Women build presence on world monetary stage

Gradual increase in female central banking presence after Yellen takes Fed helm

Female central bankers are building up influence across monetary authorities around the world, although they are still a long way from launching a full-scale assault on what has traditionally been an all-male bastion. The OMFIF (Official Monetary & Financial Institutions Forum) Index of Female Central Bankers nearly doubled last year, rising to 1.85 on 31 December (compared with a maximum score of 10) against 0.93 a year earlier, above all owing to Janet Yellen taking the helm of the US Federal Reserve.

The number of female governors remained unchanged at 15 in 2014 out of a total of 191 institutions. Gill Marcus of the South African Reserve Bank and Zina Asankojoeva of the National Bank of the Kyrgyz Republic stepped down as governors, while Marta Evelyn Rivera was demoted to deputy governor in El Salvador and Nadezhda Ermakova was ousted from the Belarus central bank. Along with Yellen, Chrystalla Georghadji in Cyprus, Azeema Adam in the Maldives and Valeriia Gontareva in the Ukraine all took office in 2014. Although female central bankers rose through the ranks as deputy governors and board members in a number of leading countries, only six of the world’s top 100 economies – the US, Russia, Malaysia, Israel, Ukraine and Serbia – had non-male governors at the end of last year.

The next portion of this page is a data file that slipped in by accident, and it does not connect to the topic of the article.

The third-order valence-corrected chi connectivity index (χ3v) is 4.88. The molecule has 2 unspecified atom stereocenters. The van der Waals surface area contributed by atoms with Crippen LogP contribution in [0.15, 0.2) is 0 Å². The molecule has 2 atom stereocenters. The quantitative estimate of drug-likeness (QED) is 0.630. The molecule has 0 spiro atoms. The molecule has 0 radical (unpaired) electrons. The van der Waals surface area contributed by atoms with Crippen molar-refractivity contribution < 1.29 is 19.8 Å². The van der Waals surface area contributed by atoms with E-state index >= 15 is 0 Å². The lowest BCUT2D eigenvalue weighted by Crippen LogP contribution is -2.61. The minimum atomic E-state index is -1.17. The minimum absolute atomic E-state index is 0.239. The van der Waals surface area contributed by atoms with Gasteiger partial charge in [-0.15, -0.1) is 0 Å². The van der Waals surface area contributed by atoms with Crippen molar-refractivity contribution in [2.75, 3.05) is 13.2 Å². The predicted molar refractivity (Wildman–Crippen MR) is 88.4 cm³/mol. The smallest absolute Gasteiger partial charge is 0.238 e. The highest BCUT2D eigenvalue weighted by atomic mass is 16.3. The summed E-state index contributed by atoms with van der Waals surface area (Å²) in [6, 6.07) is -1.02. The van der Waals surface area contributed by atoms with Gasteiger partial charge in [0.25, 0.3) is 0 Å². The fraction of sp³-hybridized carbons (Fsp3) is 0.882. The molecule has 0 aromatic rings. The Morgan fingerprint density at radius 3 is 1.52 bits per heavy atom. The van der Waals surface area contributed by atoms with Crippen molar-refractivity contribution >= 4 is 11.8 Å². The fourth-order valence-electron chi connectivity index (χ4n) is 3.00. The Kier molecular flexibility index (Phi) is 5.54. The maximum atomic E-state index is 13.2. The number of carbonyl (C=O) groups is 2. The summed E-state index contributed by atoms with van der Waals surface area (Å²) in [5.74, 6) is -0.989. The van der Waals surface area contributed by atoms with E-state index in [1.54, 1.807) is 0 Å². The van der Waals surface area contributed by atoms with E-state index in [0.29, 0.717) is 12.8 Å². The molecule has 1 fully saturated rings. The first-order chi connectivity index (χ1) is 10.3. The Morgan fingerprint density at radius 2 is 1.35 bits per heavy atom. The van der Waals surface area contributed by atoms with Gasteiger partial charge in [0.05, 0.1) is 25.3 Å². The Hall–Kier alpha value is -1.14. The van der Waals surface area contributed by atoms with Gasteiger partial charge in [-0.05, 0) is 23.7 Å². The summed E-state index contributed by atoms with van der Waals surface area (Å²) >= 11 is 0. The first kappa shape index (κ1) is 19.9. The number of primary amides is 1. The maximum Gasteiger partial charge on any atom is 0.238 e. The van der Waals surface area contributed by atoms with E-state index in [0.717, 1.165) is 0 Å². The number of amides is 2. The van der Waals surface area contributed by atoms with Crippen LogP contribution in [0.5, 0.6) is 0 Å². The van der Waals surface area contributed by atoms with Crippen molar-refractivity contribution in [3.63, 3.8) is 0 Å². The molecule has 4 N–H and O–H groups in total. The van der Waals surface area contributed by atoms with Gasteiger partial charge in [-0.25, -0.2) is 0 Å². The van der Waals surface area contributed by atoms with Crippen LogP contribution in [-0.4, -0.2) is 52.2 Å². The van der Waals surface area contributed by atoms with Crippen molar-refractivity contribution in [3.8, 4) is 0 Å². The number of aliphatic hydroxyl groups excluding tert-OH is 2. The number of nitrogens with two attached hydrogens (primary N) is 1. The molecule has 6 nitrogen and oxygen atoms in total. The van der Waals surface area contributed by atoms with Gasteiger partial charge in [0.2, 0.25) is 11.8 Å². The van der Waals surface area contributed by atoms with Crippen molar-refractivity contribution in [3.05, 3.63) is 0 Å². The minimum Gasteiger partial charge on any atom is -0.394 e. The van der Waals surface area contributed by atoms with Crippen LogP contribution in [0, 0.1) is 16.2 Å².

The OMFIF index has two components, each with a 50% weighting. The first tracks the preponderance of female central bank chiefs as a function of their countries’ share of world economic output (measured by purchasing power parities). The second measures the percentage of women on policy-making councils of the world’s top 19 countries plus the European Central Bank. The overall index was boosted by a sharp increase in women taking up important central banking roles below governor level in leading economies. The Bank of England has two women on its monetary policy committee, Nemat Shafik as deputy governor and Kristin Forbes as an external member, compared with none a year previously. Including Yellen as well as Loretta Mester, Lael Brainard and Christine Cumming, four of the 15 members (10 members and five alternate members) of the Federal Open Market Committee are women. The Bank of Canada has increased to three from one the female contingent on its six-person governing council. The number of women on the ECB governing council has risen to two from zero, with the elevation of Sabine Lautenschläger (now a board member) and Cyprus’s Georghadji. Claudia Buch in May took Lautenschläger’s previous seat as Bundesbank deputy president.

All G20 members have either increased or maintained female representation on central bank councils. In Australia and Russia, women make up one third of these councils.

The OMFIF Index of Female Central Bankers uses data from the IMF, World Bank and respective central banks.